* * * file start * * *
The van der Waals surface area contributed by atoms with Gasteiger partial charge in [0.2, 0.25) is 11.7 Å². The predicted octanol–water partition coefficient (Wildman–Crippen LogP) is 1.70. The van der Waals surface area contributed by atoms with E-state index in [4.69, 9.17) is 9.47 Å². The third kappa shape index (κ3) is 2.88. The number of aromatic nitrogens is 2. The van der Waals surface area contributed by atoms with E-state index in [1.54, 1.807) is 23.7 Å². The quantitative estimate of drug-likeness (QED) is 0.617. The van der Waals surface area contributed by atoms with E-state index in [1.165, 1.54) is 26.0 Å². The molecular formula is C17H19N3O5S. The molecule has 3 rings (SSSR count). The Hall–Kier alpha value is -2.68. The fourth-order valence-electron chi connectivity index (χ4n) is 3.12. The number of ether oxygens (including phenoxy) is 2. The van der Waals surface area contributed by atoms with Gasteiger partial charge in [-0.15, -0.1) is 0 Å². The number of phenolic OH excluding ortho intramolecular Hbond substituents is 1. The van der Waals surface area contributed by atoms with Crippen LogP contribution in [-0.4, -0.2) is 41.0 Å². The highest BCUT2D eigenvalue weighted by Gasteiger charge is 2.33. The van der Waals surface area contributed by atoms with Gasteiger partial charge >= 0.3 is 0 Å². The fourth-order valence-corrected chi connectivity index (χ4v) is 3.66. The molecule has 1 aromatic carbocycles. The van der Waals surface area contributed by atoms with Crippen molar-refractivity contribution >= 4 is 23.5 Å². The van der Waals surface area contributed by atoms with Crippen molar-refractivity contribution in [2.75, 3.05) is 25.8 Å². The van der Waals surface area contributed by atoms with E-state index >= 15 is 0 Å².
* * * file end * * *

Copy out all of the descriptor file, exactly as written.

The van der Waals surface area contributed by atoms with Gasteiger partial charge in [0.2, 0.25) is 11.7 Å². The predicted octanol–water partition coefficient (Wildman–Crippen LogP) is 1.70. The van der Waals surface area contributed by atoms with E-state index in [4.69, 9.17) is 9.47 Å². The third kappa shape index (κ3) is 2.88. The number of aromatic nitrogens is 2. The van der Waals surface area contributed by atoms with E-state index in [1.54, 1.807) is 23.7 Å². The quantitative estimate of drug-likeness (QED) is 0.617. The van der Waals surface area contributed by atoms with E-state index in [1.165, 1.54) is 26.0 Å². The molecular formula is C17H19N3O5S. The molecule has 3 rings (SSSR count). The Hall–Kier alpha value is -2.68. The fourth-order valence-electron chi connectivity index (χ4n) is 3.12. The number of ether oxygens (including phenoxy) is 2. The van der Waals surface area contributed by atoms with Gasteiger partial charge in [-0.15, -0.1) is 0 Å². The number of phenolic OH excluding ortho intramolecular Hbond substituents is 1. The van der Waals surface area contributed by atoms with Crippen LogP contribution in [-0.4, -0.2) is 41.0 Å². The highest BCUT2D eigenvalue weighted by Gasteiger charge is 2.33. The van der Waals surface area contributed by atoms with Gasteiger partial charge >= 0.3 is 0 Å². The fourth-order valence-corrected chi connectivity index (χ4v) is 3.66. The molecule has 1 aromatic carbocycles. The van der Waals surface area contributed by atoms with Crippen molar-refractivity contribution >= 4 is 23.5 Å². The van der Waals surface area contributed by atoms with Crippen molar-refractivity contribution in [2.75, 3.05) is 25.8 Å². The van der Waals surface area contributed by atoms with E-state index >= 15 is 0 Å².